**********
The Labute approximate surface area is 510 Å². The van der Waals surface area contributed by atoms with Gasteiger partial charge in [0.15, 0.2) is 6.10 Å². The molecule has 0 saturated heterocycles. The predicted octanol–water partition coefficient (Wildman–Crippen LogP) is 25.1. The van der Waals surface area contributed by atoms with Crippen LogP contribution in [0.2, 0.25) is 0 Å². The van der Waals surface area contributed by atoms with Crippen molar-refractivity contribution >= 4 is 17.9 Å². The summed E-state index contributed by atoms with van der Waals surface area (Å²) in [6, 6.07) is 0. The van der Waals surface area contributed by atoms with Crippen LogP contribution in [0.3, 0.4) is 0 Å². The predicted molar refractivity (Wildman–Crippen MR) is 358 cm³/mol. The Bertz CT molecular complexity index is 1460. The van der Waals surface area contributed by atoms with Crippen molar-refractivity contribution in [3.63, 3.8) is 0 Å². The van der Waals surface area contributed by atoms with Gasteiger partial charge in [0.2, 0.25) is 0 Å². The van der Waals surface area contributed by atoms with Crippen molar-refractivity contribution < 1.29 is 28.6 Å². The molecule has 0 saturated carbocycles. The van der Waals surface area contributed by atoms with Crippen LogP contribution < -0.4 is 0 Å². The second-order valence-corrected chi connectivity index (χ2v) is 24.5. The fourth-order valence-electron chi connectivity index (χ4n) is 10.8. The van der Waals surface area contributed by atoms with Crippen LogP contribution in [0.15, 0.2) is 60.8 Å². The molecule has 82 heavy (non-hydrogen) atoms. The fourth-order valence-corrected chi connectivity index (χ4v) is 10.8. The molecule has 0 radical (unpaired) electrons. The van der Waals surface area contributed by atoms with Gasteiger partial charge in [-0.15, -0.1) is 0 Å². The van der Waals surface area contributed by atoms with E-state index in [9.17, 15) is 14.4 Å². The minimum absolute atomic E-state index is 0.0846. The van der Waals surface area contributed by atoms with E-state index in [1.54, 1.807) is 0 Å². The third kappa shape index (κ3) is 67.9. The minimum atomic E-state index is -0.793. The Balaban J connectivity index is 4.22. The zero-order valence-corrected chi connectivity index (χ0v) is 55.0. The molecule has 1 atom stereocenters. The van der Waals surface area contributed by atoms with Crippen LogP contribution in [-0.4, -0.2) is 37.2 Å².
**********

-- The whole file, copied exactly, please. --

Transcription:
The Labute approximate surface area is 510 Å². The van der Waals surface area contributed by atoms with Gasteiger partial charge in [0.15, 0.2) is 6.10 Å². The molecule has 0 saturated heterocycles. The predicted octanol–water partition coefficient (Wildman–Crippen LogP) is 25.1. The van der Waals surface area contributed by atoms with Crippen LogP contribution in [0.2, 0.25) is 0 Å². The van der Waals surface area contributed by atoms with Crippen molar-refractivity contribution >= 4 is 17.9 Å². The summed E-state index contributed by atoms with van der Waals surface area (Å²) in [6, 6.07) is 0. The van der Waals surface area contributed by atoms with Crippen LogP contribution in [0.3, 0.4) is 0 Å². The predicted molar refractivity (Wildman–Crippen MR) is 358 cm³/mol. The Bertz CT molecular complexity index is 1460. The van der Waals surface area contributed by atoms with Crippen molar-refractivity contribution in [3.63, 3.8) is 0 Å². The van der Waals surface area contributed by atoms with Gasteiger partial charge in [0.2, 0.25) is 0 Å². The van der Waals surface area contributed by atoms with Crippen molar-refractivity contribution < 1.29 is 28.6 Å². The molecule has 0 saturated carbocycles. The van der Waals surface area contributed by atoms with Crippen LogP contribution < -0.4 is 0 Å². The second-order valence-corrected chi connectivity index (χ2v) is 24.5. The fourth-order valence-electron chi connectivity index (χ4n) is 10.8. The van der Waals surface area contributed by atoms with Crippen LogP contribution in [0.15, 0.2) is 60.8 Å². The molecule has 82 heavy (non-hydrogen) atoms. The fourth-order valence-corrected chi connectivity index (χ4v) is 10.8. The molecule has 0 radical (unpaired) electrons. The van der Waals surface area contributed by atoms with Gasteiger partial charge in [-0.15, -0.1) is 0 Å². The van der Waals surface area contributed by atoms with E-state index in [9.17, 15) is 14.4 Å². The minimum absolute atomic E-state index is 0.0846. The van der Waals surface area contributed by atoms with E-state index in [1.54, 1.807) is 0 Å². The third kappa shape index (κ3) is 67.9. The minimum atomic E-state index is -0.793. The Balaban J connectivity index is 4.22. The zero-order valence-corrected chi connectivity index (χ0v) is 55.0. The molecule has 1 atom stereocenters. The van der Waals surface area contributed by atoms with Crippen LogP contribution in [-0.4, -0.2) is 37.2 Å².